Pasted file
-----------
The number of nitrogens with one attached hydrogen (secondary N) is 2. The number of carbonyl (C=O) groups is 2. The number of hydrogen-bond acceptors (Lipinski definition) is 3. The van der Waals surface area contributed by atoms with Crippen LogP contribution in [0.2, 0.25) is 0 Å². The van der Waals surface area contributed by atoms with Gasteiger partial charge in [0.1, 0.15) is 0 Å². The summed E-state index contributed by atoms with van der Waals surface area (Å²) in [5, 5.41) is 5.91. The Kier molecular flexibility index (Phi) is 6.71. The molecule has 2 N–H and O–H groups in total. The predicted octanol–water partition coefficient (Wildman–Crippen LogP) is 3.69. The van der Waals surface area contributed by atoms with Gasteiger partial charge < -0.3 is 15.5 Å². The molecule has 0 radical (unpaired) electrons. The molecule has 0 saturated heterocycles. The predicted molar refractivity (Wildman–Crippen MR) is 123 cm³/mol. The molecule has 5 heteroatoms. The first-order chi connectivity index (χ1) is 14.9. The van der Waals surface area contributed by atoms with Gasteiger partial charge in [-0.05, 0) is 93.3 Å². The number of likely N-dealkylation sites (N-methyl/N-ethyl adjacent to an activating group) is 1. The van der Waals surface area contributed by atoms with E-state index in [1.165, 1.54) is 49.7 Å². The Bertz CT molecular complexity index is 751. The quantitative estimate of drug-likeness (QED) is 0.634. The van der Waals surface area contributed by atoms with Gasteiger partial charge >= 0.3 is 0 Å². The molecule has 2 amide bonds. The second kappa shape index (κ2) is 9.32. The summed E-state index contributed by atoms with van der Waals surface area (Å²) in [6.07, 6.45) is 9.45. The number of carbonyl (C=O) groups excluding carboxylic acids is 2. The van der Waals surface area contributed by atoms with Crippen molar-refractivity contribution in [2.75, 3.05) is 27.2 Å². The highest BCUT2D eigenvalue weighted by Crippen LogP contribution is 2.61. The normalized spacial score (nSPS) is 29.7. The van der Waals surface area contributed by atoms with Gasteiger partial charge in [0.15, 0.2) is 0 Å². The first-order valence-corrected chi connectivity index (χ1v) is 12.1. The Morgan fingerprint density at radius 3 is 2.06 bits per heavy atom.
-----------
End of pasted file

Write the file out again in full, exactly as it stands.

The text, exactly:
The number of nitrogens with one attached hydrogen (secondary N) is 2. The number of carbonyl (C=O) groups is 2. The number of hydrogen-bond acceptors (Lipinski definition) is 3. The van der Waals surface area contributed by atoms with Crippen LogP contribution in [0.2, 0.25) is 0 Å². The van der Waals surface area contributed by atoms with Gasteiger partial charge in [0.1, 0.15) is 0 Å². The summed E-state index contributed by atoms with van der Waals surface area (Å²) in [5, 5.41) is 5.91. The Kier molecular flexibility index (Phi) is 6.71. The molecule has 2 N–H and O–H groups in total. The predicted octanol–water partition coefficient (Wildman–Crippen LogP) is 3.69. The van der Waals surface area contributed by atoms with Gasteiger partial charge < -0.3 is 15.5 Å². The molecule has 0 radical (unpaired) electrons. The molecule has 0 saturated heterocycles. The predicted molar refractivity (Wildman–Crippen MR) is 123 cm³/mol. The molecule has 5 heteroatoms. The first-order chi connectivity index (χ1) is 14.9. The van der Waals surface area contributed by atoms with Gasteiger partial charge in [-0.05, 0) is 93.3 Å². The number of likely N-dealkylation sites (N-methyl/N-ethyl adjacent to an activating group) is 1. The van der Waals surface area contributed by atoms with E-state index in [1.165, 1.54) is 49.7 Å². The Bertz CT molecular complexity index is 751. The quantitative estimate of drug-likeness (QED) is 0.634. The van der Waals surface area contributed by atoms with Gasteiger partial charge >= 0.3 is 0 Å². The molecule has 2 amide bonds. The second kappa shape index (κ2) is 9.32. The summed E-state index contributed by atoms with van der Waals surface area (Å²) in [6.07, 6.45) is 9.45. The number of carbonyl (C=O) groups excluding carboxylic acids is 2. The van der Waals surface area contributed by atoms with Crippen molar-refractivity contribution in [2.75, 3.05) is 27.2 Å². The highest BCUT2D eigenvalue weighted by Crippen LogP contribution is 2.61. The normalized spacial score (nSPS) is 29.7. The van der Waals surface area contributed by atoms with Gasteiger partial charge in [0.15, 0.2) is 0 Å². The first-order valence-corrected chi connectivity index (χ1v) is 12.1. The Morgan fingerprint density at radius 3 is 2.06 bits per heavy atom.